Summary: Thanks to Pastor David Dykes for the original message.

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Joe stopped by one day in the middle of the week because his son wanted to see what church was like so he was checking out churches in the area.

The pastor said “I showed him around and answered his many questions.

His family started coming, got semi involved and one day Joe wanted to have lunch.

At lunch he told me he wanted to commit his life to Jesus, but knew his wife would have none of it.

They were hurt by a church years ago and Joe asked if he gave his life over to Jesus Christ – would his marriage be ok?

I wanted to say – yes but I had to say, if it is true that your wife was hurt by church in the past,

And will have none of this the life, most likely will be very difficult and there is a possibility your marriage will fall apart.

That was that and I didn’t hear or see him for a few of weeks.

He showed up one Sunday and when I asked how it was going, Joe said he gave his life to Jesus.

I asked him about his family and Joe said that he realized that faith without a risk was useless.

If faith does not carry with it the risk to lose everything, then it’s not faith at all.

Because Joe had something to lose – he realized his faith was real; that Christ was real.

In this message we are going to examine an encounter with a blind man who felt he actually had nothing to lose when He met Jesus. I wonder if you and I can see, today, “What the Blind Man Saw.”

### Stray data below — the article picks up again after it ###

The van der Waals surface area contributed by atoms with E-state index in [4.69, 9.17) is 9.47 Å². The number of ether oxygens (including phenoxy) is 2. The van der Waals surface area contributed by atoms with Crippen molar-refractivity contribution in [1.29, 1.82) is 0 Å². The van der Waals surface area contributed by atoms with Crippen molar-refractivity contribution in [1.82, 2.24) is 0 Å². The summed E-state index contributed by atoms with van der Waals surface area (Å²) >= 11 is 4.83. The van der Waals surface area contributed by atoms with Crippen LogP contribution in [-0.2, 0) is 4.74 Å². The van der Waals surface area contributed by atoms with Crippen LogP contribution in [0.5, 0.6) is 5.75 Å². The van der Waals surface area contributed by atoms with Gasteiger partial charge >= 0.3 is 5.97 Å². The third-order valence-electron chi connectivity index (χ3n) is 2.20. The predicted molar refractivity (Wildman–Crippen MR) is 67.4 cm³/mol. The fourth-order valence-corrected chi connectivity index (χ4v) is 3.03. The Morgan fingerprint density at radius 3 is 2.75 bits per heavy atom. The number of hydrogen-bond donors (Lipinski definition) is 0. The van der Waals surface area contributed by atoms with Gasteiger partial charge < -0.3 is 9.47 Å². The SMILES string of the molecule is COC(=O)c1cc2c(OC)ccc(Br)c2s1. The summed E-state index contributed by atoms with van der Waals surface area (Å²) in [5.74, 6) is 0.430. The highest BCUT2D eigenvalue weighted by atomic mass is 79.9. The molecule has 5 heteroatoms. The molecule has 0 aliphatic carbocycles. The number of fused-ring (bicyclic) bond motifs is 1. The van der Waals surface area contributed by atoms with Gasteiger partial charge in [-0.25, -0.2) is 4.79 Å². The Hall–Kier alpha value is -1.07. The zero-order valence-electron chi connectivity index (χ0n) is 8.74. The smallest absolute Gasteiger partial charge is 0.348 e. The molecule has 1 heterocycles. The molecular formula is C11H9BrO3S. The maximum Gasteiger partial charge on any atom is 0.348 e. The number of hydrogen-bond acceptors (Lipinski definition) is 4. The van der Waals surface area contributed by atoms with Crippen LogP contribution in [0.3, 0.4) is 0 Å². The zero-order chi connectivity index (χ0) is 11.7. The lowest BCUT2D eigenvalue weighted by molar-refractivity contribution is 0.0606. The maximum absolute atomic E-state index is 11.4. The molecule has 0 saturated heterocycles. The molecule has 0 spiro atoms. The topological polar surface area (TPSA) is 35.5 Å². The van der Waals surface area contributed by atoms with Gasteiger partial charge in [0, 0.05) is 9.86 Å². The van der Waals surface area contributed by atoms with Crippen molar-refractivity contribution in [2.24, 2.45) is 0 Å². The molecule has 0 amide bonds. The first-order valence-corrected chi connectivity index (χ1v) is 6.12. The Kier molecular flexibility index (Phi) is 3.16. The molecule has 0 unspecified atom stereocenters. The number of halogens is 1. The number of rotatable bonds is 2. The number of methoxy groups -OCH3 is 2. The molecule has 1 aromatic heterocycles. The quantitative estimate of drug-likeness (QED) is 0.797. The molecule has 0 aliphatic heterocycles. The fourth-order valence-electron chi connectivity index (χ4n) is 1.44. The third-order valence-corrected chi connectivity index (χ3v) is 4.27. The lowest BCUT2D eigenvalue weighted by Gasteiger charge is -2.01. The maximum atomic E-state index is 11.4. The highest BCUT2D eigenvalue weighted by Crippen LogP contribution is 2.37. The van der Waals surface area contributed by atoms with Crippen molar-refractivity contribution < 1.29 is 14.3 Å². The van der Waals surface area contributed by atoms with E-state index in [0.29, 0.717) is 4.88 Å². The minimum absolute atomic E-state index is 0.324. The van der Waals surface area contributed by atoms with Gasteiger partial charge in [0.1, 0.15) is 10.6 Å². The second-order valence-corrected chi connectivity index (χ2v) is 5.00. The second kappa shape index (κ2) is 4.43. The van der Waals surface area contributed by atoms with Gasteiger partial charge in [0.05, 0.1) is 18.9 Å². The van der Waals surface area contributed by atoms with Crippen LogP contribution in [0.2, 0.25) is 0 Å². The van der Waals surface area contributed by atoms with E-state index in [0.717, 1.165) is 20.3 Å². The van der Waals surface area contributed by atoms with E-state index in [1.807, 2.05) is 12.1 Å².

We know from Mark 10 the blind man’s name was Bartimaeus, which means “Son of Timaeus.” He can teach us a great deal about how we can relate to God.

Your problem may not be physical blindness, but you and I need the same thing Bartimaeus asked for; when he begged for–mercy. Let’s look at his story. There are several important things about the Christian life that I want us to see. Today we’ll look at just two.

1. We Must Believe Even When We Can’t See:

Most blind people today lead productive lives, but in Jesus’ time, blind people couldn’t work. There was no Americans with Disabilities Act. To be blind, in those days, was a terrible handicap which forced Bartimaeus, and others like him, to beg for his daily needs. Everyday Bartimaeus sat beside the road holding out his hand asking for money.

There are people, today in every major city around America, standing at an intersection holding signs reading, “Will Work for Food.”

Here are some the more creative signs that some in America have been seen holding: “Why lie? I need some wine.” “Will work for 40K, take my résumé.” “Tell me off. One dollar” This was a bit scary…“Help me hire a hit man to kill my husband.”

In Jesus time, beggars were just barely more important than dogs on the social ladder. Bartimaeus couldn’t see, but as with many blind people, he probably had a keen sense of hearing. On the day described in our text, he could tell from the sounds of the crowd something unusual was happening. He turned and asked someone, “What’s going on?” Over the mumble of the crowd, he heard, “Jesus of Nazareth is passing by.”

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